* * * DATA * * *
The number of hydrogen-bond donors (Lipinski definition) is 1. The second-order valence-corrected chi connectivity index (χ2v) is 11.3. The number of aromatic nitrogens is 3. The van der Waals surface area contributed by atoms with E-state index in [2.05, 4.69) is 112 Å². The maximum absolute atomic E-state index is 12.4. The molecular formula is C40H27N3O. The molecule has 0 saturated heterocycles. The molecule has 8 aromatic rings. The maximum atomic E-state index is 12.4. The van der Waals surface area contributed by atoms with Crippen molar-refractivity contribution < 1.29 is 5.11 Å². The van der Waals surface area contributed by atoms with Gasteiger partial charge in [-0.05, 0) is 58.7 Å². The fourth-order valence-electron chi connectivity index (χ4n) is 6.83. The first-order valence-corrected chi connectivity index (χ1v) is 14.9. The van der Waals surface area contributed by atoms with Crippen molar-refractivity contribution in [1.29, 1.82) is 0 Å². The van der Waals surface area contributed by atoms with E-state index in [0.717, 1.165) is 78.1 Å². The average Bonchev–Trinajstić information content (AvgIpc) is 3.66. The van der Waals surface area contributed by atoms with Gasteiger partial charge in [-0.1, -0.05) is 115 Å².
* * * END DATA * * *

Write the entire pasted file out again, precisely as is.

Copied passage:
The number of hydrogen-bond donors (Lipinski definition) is 1. The second-order valence-corrected chi connectivity index (χ2v) is 11.3. The number of aromatic nitrogens is 3. The van der Waals surface area contributed by atoms with E-state index in [2.05, 4.69) is 112 Å². The maximum absolute atomic E-state index is 12.4. The molecular formula is C40H27N3O. The molecule has 0 saturated heterocycles. The molecule has 8 aromatic rings. The maximum atomic E-state index is 12.4. The van der Waals surface area contributed by atoms with Crippen molar-refractivity contribution < 1.29 is 5.11 Å². The van der Waals surface area contributed by atoms with Gasteiger partial charge in [-0.05, 0) is 58.7 Å². The fourth-order valence-electron chi connectivity index (χ4n) is 6.83. The first-order valence-corrected chi connectivity index (χ1v) is 14.9. The van der Waals surface area contributed by atoms with Crippen molar-refractivity contribution in [1.29, 1.82) is 0 Å². The van der Waals surface area contributed by atoms with E-state index in [0.717, 1.165) is 78.1 Å². The average Bonchev–Trinajstić information content (AvgIpc) is 3.66. The van der Waals surface area contributed by atoms with Gasteiger partial charge in [-0.1, -0.05) is 115 Å².